Tailored trilogy of movies portrays LGBTQ+ community in ways rare in the mainstream
THE SANTA CLARA
April 28, 2016
The vast majority of American films have been made about straight people. Through its second annual Queer Film Festival, the Rainbow Resource Center hopes to help the Santa Clara community explore and discuss intersectionality and LGBTQ+ portrayal in the media.
“Not only can films regarding LGBTQ+ issues be entertaining, but they’re also a great way to learn about different new issues or issues from new perspectives,” said RRC student assistant and junior, Ryan Quakenbush. “Sexuality, gender, race and class are all aspects of one’s identity, and shouldn’t have to be studied differently.”
For this year’s festival, Quakenbush and the rest of the RRC chose three movies that fit in the theme of Untold Stories. On April 12, the event opened with Ellen Brodsky’s “The Year We Thought About Love,” a 2015 romantic documentary about a Boston-based theater troupe of LGBTQ+ teenagers, primarily minorities, using their personal experiences to put together a play. Adrian Chavez, a student worker in the Rainbow Resource Center and leader of Santa Clara Queer, said they chose to screen this film because of how LGBTQ+ youth can identify with the struggles portrayed in the play.
“The purpose of the play is to normalize these teenagers’ experiences and love by helping people understand them,” Chavez said. “They really show a lot of various ways in which gender identity, sexual orientation and overall intersectionality comes into play with one’s experiences.”
The festival continued Tuesday night in Sobrato Residence Hall with “Boy Meets Girl,” a romantic comedy starring trans actress and model Michelle Hendley. Hendley’s character, Ricky, is an early-twenties trans woman working at a coffee shop in a small town in Kentucky, dreaming of love and going to design school in New York. She meets Francesca, a “rich, Republican debutante girl,” and the two pursue one another with the support of Ricky’s childhood best friend, Robby, and their town.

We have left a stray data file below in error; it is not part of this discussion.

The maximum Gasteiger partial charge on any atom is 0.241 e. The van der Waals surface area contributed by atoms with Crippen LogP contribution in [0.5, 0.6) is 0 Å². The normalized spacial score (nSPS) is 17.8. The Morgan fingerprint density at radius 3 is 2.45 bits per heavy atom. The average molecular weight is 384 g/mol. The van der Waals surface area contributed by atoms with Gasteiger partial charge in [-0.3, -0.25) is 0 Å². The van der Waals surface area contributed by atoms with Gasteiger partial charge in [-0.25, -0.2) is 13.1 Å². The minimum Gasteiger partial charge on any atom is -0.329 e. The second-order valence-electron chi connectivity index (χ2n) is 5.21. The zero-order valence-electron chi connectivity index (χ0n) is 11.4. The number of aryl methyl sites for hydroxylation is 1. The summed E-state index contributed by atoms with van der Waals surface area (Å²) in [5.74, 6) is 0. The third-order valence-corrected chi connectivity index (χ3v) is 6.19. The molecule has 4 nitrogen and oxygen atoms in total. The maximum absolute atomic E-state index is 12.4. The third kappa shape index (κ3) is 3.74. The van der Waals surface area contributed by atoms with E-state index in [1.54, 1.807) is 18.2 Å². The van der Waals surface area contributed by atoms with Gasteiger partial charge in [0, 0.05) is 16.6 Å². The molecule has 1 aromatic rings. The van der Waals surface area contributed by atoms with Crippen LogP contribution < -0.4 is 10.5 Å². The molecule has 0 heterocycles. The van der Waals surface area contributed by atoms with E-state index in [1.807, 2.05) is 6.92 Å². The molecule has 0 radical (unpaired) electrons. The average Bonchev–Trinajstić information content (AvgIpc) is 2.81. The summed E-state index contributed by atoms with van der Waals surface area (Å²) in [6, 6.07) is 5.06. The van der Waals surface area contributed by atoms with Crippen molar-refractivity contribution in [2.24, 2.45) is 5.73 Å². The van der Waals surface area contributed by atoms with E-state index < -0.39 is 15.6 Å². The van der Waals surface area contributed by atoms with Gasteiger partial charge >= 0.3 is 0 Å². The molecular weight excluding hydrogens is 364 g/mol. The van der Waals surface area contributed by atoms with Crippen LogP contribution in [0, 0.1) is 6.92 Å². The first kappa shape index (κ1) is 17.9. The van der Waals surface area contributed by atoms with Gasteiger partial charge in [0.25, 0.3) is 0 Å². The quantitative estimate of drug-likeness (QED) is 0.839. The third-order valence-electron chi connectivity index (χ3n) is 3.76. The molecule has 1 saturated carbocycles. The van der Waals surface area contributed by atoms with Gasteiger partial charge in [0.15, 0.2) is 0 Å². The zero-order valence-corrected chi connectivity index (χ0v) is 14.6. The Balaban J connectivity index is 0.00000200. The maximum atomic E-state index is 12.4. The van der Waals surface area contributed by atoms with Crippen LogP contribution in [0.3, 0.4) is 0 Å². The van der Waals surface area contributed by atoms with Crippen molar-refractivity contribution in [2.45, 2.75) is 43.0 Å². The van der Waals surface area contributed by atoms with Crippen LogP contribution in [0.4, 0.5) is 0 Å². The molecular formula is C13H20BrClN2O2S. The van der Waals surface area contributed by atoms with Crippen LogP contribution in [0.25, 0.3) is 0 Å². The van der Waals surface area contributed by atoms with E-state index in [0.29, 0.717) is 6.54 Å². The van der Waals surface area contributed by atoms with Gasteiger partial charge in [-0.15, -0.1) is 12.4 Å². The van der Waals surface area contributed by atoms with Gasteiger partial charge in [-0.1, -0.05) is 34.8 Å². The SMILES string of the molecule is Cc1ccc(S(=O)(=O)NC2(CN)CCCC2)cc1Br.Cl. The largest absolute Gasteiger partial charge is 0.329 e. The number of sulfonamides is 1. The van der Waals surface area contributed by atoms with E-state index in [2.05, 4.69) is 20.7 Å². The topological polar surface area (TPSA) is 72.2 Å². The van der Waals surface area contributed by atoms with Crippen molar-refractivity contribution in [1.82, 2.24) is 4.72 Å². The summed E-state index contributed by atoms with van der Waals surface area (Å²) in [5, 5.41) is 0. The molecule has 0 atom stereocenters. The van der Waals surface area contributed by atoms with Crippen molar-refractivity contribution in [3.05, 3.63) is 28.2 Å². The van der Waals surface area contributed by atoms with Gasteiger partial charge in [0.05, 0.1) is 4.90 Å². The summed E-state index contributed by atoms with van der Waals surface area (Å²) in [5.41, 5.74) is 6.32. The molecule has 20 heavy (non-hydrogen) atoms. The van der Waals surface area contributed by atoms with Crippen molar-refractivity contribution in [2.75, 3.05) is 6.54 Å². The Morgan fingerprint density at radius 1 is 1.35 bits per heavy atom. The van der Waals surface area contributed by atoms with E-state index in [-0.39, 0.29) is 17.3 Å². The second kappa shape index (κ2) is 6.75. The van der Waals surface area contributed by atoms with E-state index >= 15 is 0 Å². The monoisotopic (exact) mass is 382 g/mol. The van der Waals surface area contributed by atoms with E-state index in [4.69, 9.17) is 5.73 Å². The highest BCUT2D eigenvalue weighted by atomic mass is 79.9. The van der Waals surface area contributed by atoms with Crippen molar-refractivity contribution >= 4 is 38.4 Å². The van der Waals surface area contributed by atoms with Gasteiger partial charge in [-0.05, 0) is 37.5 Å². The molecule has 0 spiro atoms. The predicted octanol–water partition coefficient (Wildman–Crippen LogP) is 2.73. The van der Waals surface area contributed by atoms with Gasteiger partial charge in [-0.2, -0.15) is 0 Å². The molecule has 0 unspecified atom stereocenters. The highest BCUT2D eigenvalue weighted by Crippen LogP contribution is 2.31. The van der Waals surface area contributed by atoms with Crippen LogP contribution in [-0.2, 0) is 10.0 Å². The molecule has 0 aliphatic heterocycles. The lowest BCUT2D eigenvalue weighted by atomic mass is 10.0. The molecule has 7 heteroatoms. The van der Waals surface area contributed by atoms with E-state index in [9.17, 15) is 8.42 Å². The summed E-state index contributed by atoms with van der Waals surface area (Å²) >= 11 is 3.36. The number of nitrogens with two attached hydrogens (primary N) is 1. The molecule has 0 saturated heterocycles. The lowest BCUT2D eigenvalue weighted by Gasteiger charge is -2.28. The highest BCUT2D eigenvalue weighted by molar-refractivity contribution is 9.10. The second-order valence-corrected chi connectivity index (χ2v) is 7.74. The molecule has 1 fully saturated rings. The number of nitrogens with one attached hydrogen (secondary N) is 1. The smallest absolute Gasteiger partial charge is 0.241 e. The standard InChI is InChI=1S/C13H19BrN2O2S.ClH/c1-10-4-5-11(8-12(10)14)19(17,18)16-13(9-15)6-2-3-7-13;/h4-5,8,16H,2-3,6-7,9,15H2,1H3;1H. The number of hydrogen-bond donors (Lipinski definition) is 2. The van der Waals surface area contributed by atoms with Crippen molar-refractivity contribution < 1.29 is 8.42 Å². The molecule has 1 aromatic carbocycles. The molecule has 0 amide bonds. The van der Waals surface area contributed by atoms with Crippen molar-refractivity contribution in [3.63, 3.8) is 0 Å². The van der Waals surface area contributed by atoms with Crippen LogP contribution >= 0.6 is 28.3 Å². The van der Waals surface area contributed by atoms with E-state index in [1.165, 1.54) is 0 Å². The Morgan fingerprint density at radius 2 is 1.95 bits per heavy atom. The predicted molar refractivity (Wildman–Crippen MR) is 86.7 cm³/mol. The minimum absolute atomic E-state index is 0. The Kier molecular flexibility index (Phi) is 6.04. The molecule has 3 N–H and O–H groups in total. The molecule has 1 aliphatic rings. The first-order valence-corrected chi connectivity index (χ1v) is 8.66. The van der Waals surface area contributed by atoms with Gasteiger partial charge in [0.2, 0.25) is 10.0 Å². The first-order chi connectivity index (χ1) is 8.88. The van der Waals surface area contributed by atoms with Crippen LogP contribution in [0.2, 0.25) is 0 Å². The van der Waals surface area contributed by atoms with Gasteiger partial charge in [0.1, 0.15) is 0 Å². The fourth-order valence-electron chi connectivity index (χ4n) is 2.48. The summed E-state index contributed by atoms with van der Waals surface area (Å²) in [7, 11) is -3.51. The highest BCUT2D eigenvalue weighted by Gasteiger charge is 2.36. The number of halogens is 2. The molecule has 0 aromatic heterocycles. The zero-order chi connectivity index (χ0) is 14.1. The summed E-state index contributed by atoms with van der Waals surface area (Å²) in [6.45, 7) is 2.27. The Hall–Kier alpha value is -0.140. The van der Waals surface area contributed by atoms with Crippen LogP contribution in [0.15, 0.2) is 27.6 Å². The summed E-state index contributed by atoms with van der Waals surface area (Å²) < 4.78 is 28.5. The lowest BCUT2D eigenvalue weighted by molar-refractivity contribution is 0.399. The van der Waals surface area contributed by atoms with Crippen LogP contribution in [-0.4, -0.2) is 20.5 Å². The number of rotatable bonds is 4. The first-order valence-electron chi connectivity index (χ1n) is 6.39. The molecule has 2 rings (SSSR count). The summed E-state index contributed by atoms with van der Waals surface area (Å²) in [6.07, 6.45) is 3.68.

With both tender and humorous moments throughout—like Ricky’s little brother asking if it’s normal for him to play with toys his friends don’t like, and Robby uncomfortably explaining to Ricky how sex with women works—“Boy Meets Girl” is the kind of movie needed in the mainstream. It is upfront, intentional and enormously heartfelt, displaying the complications of gender and love in a genuine, hopeful and refreshingly non-heteronormative way—filling the long-standing dearth of fun, romantic comedies featuring trans women.
“I think it’s important to see the everyday issues a trans person can face regarding their gender and sexuality,” Quakenbush said. “It can be hard to ask questions about life as a trans person, and this is so fun–and secretly educational.”
This upcoming Tuesday, the festival will draw to a close with “Documented,” the story of gay Pulitzer Prize winning journalist Jose Antonio Vargas and his journey to America from the Philippines. Once he arrives, he participates as an immigration reform activist and seeks to reconnect with his mother, whom he hasn’t seen in over 20 years.
“(LGBTQ+ media representation) is often fairly stereotypical and doesn’t really delve into deeper issues or understanding of LGBTQ+ people,” Chavez said. “This is why we think it’s important to have the Queer Film Festival in order to have a dialogue about real experiences we can have or are having.”
Contact Riley O’Connell at firstname.lastname@example.org or call (408) 554-4852.